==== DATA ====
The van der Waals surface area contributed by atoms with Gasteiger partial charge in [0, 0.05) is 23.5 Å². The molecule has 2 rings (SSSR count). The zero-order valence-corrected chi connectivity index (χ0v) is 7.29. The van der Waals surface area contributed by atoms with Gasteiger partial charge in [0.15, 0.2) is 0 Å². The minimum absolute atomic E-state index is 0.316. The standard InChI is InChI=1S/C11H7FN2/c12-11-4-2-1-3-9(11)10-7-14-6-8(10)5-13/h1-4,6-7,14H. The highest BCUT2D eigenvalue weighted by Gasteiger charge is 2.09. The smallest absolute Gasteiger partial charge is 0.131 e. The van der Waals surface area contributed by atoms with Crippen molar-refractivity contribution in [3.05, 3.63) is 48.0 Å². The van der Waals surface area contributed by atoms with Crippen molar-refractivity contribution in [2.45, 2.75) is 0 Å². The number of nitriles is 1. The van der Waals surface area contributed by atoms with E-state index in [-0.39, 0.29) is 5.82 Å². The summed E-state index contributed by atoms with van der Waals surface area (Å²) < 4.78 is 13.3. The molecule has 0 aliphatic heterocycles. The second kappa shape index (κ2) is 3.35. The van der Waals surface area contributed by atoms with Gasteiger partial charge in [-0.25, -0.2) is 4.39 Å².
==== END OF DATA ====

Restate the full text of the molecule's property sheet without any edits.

The van der Waals surface area contributed by atoms with Gasteiger partial charge in [0, 0.05) is 23.5 Å². The molecule has 2 rings (SSSR count). The zero-order valence-corrected chi connectivity index (χ0v) is 7.29. The van der Waals surface area contributed by atoms with Gasteiger partial charge in [0.15, 0.2) is 0 Å². The minimum absolute atomic E-state index is 0.316. The standard InChI is InChI=1S/C11H7FN2/c12-11-4-2-1-3-9(11)10-7-14-6-8(10)5-13/h1-4,6-7,14H. The highest BCUT2D eigenvalue weighted by Gasteiger charge is 2.09. The smallest absolute Gasteiger partial charge is 0.131 e. The van der Waals surface area contributed by atoms with Crippen molar-refractivity contribution in [3.05, 3.63) is 48.0 Å². The van der Waals surface area contributed by atoms with Crippen molar-refractivity contribution in [2.45, 2.75) is 0 Å². The number of nitriles is 1. The van der Waals surface area contributed by atoms with E-state index in [-0.39, 0.29) is 5.82 Å². The summed E-state index contributed by atoms with van der Waals surface area (Å²) < 4.78 is 13.3. The molecule has 0 aliphatic heterocycles. The second kappa shape index (κ2) is 3.35. The van der Waals surface area contributed by atoms with Gasteiger partial charge in [-0.25, -0.2) is 4.39 Å².